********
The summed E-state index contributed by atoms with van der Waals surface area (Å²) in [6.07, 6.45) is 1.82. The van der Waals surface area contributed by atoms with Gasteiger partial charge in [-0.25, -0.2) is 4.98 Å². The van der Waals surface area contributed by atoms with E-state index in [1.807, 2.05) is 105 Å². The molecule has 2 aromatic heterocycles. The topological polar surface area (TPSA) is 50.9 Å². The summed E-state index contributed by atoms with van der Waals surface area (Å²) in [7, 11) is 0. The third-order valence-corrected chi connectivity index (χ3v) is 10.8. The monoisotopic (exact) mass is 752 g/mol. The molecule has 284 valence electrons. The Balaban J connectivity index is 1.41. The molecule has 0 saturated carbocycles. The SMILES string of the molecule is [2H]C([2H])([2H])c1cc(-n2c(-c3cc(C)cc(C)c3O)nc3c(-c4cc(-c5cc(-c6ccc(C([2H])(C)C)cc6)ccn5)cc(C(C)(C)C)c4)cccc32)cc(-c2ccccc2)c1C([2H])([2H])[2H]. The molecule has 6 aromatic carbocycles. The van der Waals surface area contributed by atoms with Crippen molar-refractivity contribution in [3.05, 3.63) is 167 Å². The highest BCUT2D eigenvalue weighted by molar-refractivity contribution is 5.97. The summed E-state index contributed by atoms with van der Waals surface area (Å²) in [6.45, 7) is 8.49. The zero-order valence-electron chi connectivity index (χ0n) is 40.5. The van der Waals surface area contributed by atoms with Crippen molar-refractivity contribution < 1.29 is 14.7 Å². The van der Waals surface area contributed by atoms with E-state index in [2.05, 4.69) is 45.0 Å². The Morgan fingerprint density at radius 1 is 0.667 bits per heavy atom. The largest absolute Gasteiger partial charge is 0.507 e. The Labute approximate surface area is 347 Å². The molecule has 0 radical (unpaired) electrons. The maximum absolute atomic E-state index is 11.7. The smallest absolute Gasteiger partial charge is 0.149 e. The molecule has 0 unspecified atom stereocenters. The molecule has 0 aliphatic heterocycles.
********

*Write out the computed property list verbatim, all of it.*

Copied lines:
The summed E-state index contributed by atoms with van der Waals surface area (Å²) in [6.07, 6.45) is 1.82. The van der Waals surface area contributed by atoms with Gasteiger partial charge in [-0.25, -0.2) is 4.98 Å². The van der Waals surface area contributed by atoms with E-state index in [1.807, 2.05) is 105 Å². The molecule has 2 aromatic heterocycles. The topological polar surface area (TPSA) is 50.9 Å². The summed E-state index contributed by atoms with van der Waals surface area (Å²) in [7, 11) is 0. The third-order valence-corrected chi connectivity index (χ3v) is 10.8. The monoisotopic (exact) mass is 752 g/mol. The molecule has 284 valence electrons. The Balaban J connectivity index is 1.41. The molecule has 0 saturated carbocycles. The SMILES string of the molecule is [2H]C([2H])([2H])c1cc(-n2c(-c3cc(C)cc(C)c3O)nc3c(-c4cc(-c5cc(-c6ccc(C([2H])(C)C)cc6)ccn5)cc(C(C)(C)C)c4)cccc32)cc(-c2ccccc2)c1C([2H])([2H])[2H]. The molecule has 6 aromatic carbocycles. The van der Waals surface area contributed by atoms with Crippen molar-refractivity contribution in [3.05, 3.63) is 167 Å². The highest BCUT2D eigenvalue weighted by molar-refractivity contribution is 5.97. The summed E-state index contributed by atoms with van der Waals surface area (Å²) in [6.45, 7) is 8.49. The zero-order valence-electron chi connectivity index (χ0n) is 40.5. The van der Waals surface area contributed by atoms with Crippen molar-refractivity contribution < 1.29 is 14.7 Å². The van der Waals surface area contributed by atoms with E-state index in [2.05, 4.69) is 45.0 Å². The Morgan fingerprint density at radius 1 is 0.667 bits per heavy atom. The largest absolute Gasteiger partial charge is 0.507 e. The Labute approximate surface area is 347 Å². The molecule has 0 radical (unpaired) electrons. The maximum absolute atomic E-state index is 11.7. The smallest absolute Gasteiger partial charge is 0.149 e. The molecule has 0 unspecified atom stereocenters. The molecule has 0 aliphatic heterocycles.